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TWAS Newsletter
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Knowledge is central for developing countries

Knowledge is central for developing countries

In a conversation on Radio France International, TWAS Executive Director Romain Murenzi stressed how sharing knowledge can facilitate both development and peace

Nigerian students in Lagos, 2016
Nigerian students in Lagos (2016). Credit: Doug Linstedt.

"Science is pivotal for the global South, and knowledge and mobility are central for the development of a nation," said TWAS Executive Director Romain Murenzi in a radio interview.

During a 24 January conversation with anchorwoman Caroline Lachowsky, at Radio France International, Murenzi recalled some fortunate events from his professional career. He also explained why education opportunities are important at all levels, especially for developing countries. The recording (in French) is available here.

TWAS Executive Director Romain Murenzi

"Publications are vital for a scientist," Murenzi said. "But publishing in high-ranking scientific journals is a challenge for many African countries, because of the competition with developed countries." As little as 2.6% of scientific publications come from Africa, and 60% of those come from South Africa and Egypt alone, he added.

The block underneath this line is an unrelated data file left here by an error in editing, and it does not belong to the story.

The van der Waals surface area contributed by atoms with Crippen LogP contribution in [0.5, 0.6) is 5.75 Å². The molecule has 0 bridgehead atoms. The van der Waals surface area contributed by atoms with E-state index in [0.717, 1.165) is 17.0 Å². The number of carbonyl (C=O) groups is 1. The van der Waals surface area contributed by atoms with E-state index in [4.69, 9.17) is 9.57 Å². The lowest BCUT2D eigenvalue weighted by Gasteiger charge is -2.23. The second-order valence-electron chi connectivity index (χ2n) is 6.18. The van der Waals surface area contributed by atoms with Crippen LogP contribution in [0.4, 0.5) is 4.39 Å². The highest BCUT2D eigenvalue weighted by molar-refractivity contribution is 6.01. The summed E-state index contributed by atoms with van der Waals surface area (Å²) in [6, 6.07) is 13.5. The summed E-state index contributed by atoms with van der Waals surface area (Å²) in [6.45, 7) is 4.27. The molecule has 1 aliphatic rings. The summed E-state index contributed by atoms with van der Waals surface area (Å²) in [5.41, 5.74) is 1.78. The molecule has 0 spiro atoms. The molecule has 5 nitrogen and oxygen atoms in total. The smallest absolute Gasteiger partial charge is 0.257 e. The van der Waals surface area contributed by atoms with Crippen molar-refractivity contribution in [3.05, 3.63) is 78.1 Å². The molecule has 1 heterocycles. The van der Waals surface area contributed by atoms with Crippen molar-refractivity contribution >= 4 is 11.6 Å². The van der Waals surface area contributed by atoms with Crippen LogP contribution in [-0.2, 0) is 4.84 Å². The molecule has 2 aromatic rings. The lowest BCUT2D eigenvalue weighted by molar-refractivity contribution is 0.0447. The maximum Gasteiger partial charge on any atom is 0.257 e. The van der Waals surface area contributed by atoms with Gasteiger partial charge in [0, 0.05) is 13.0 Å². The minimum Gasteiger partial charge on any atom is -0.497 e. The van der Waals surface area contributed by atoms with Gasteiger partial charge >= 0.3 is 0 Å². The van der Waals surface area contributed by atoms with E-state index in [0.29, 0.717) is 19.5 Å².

The world is now experiencing the Fourth Industrial Revolution, where artificial intelligence, gene editing, advanced robotics and global interconnectivity are transforming society. Science and technology are therefore essential to keep pace with these emerging fields, TWAS Executive Director said.

Murenzi, a native of Rwanda, served as Rwanda's Minister of Education, Science, Technology and Scientific Research and as Minister in the President's Office in Charge of Science and Technology. In that position, he was actively involved in the modernization of Rwanda's education system and helped build the country's scientific and technological capacity after the 1994 genocide. In his scientific career, he recalled, he took advantage of mobility programmes within Europe and cultural exchanges with researchers from other countries.

Higher education is pivotal, Murenzi emphasized. "Scientists know how to explain compelling topics to the population and build a sense of belonging to that nation. They know how important it is to work for peace and prosperity. If we wish to have tomorrow's scientists, we must start today."


Cristina Serra